Subject(s)
COVID-19 , Lower Urinary Tract Symptoms , COVID-19/epidemiology , Communicable Disease Control , Cross-Sectional Studies , Humans , Lower Urinary Tract Symptoms/epidemiology , Lower Urinary Tract Symptoms/etiology , Male , Mental Health , Pandemics , Quality of Life , SARS-CoV-2
3.
Arch Ital Urol Androl ; 93(4): 450-454, 2021 Dec 21.
Article in English | MEDLINE | ID: covidwho-1622683

ABSTRACT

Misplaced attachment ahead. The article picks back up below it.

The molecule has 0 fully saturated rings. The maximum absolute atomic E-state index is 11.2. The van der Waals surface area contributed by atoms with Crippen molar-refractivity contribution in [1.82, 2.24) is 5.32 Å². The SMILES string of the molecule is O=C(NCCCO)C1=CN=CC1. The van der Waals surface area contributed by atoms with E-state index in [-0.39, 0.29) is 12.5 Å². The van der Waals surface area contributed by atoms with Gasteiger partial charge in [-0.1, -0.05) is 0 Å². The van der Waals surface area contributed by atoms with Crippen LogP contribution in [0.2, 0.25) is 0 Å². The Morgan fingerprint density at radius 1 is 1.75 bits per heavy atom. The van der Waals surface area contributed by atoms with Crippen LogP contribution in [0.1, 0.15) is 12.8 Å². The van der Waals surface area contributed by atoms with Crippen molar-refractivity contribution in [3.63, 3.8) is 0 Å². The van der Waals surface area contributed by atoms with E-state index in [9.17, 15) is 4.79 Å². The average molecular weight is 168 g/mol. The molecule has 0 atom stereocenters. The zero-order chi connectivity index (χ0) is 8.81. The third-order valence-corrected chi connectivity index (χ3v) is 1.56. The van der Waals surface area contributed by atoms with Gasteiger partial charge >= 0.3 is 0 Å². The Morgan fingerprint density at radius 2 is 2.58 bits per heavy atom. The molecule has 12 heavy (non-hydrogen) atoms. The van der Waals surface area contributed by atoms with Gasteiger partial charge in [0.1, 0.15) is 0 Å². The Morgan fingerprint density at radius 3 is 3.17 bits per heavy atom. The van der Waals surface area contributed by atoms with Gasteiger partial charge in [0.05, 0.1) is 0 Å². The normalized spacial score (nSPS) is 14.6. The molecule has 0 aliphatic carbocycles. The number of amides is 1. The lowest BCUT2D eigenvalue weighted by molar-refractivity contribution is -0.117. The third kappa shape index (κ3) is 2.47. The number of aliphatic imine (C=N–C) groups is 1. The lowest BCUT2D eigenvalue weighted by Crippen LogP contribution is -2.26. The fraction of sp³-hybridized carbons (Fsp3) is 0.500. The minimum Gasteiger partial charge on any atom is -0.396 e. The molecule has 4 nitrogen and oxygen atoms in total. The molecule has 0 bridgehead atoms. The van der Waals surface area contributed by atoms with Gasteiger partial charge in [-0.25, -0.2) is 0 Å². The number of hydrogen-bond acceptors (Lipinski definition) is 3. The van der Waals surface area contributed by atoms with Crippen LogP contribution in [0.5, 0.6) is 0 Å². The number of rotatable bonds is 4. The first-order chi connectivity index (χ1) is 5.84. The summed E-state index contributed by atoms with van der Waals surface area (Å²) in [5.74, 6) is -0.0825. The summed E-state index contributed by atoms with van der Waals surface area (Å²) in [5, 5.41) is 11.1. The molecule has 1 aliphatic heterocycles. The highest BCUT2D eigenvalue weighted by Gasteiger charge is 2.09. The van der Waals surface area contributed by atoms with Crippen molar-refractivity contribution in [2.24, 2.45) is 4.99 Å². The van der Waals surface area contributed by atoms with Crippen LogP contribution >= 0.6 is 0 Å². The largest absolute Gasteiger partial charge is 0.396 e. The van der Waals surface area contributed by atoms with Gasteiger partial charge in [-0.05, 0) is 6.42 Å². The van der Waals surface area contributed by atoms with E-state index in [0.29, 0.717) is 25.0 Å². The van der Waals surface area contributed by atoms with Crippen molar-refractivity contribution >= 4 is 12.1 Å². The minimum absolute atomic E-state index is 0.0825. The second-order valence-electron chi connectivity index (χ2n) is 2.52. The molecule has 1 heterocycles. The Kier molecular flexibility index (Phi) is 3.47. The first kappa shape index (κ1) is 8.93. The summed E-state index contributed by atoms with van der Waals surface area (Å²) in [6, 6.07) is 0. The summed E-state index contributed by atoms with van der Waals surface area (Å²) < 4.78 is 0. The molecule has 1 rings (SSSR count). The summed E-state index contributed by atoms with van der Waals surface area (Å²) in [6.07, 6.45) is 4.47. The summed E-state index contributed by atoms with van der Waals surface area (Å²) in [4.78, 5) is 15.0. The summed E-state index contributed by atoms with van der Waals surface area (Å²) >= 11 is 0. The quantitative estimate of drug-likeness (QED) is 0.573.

INTRODUCTION: Telemedicine has been adopted successfully in various urological scenarios. The aim of the present study was to explore attitudes and perceptions by urology residents toward the use of telementoring in the context of residents-faculty physicians communication for patient-related care. METHODS: An online survey consisting of 19 multiple choice questions was designed including three sections: respondents' demographics, attitudes and perceptions towards the use of telementoring. Invitations to participate in this anonymous survey were e-mailed to urology residents at University of Naples Federico II. RESULTS: In total 60 responses were received (participation rate 86%). The frequency of telementoring use was described as occasional, frequent, very frequent, and rare by 51,3%, 41.0%, 5,1%, and 2,6% of respondents, respectively. WhatsApp messenger was used by 89.5% of respondents and photos were the most common type of media content shared (73.7%). Most of respondents declared a moderate and a strong agreement with respect to the utility of telementoring in improving the communication in relation to the interpretation of clinical, radiological, endoscopic, and functional findings. Overall, 78% of participants individuated risks of information flow distortions and misinterpretations as the major limit of telementoring. CONCLUSIONS: The use of telementoring is widespread and perceived as useful by urology residents in the context of residentsfaculty physicians communication in multiple settings of patientrelated care.